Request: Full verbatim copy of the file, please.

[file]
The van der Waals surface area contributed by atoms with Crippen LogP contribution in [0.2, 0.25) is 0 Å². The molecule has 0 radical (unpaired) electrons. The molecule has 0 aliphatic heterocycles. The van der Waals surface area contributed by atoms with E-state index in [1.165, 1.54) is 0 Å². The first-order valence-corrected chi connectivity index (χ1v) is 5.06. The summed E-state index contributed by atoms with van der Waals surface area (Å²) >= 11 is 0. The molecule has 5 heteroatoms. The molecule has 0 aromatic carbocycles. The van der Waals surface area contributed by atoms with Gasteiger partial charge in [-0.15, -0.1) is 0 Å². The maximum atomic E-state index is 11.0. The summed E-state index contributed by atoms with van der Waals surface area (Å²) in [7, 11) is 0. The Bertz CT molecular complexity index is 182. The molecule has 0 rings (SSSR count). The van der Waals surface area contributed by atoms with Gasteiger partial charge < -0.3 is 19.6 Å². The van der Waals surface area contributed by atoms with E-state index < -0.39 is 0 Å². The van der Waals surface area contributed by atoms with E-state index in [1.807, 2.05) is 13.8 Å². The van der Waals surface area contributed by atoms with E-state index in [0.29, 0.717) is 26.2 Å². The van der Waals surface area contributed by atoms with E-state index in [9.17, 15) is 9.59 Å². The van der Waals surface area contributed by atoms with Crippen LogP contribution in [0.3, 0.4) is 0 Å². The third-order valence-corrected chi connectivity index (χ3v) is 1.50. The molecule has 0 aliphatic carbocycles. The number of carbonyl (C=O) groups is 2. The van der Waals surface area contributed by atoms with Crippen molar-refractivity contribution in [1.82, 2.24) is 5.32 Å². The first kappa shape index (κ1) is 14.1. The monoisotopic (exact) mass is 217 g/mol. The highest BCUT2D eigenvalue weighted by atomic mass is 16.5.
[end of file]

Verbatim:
The van der Waals surface area contributed by atoms with Crippen LogP contribution in [0.2, 0.25) is 0 Å². The molecule has 0 radical (unpaired) electrons. The molecule has 0 aliphatic heterocycles. The van der Waals surface area contributed by atoms with E-state index in [1.165, 1.54) is 0 Å². The first-order valence-corrected chi connectivity index (χ1v) is 5.06. The summed E-state index contributed by atoms with van der Waals surface area (Å²) >= 11 is 0. The molecule has 5 heteroatoms. The molecule has 0 aromatic carbocycles. The van der Waals surface area contributed by atoms with Gasteiger partial charge in [-0.15, -0.1) is 0 Å². The maximum atomic E-state index is 11.0. The summed E-state index contributed by atoms with van der Waals surface area (Å²) in [7, 11) is 0. The Bertz CT molecular complexity index is 182. The molecule has 0 rings (SSSR count). The van der Waals surface area contributed by atoms with Gasteiger partial charge < -0.3 is 19.6 Å². The van der Waals surface area contributed by atoms with E-state index < -0.39 is 0 Å². The van der Waals surface area contributed by atoms with E-state index in [1.807, 2.05) is 13.8 Å². The van der Waals surface area contributed by atoms with E-state index in [0.29, 0.717) is 26.2 Å². The van der Waals surface area contributed by atoms with E-state index in [9.17, 15) is 9.59 Å². The van der Waals surface area contributed by atoms with Crippen LogP contribution in [0.3, 0.4) is 0 Å². The third-order valence-corrected chi connectivity index (χ3v) is 1.50. The molecule has 0 aliphatic carbocycles. The number of carbonyl (C=O) groups is 2. The van der Waals surface area contributed by atoms with Crippen molar-refractivity contribution in [1.82, 2.24) is 5.32 Å². The first kappa shape index (κ1) is 14.1. The monoisotopic (exact) mass is 217 g/mol. The highest BCUT2D eigenvalue weighted by atomic mass is 16.5.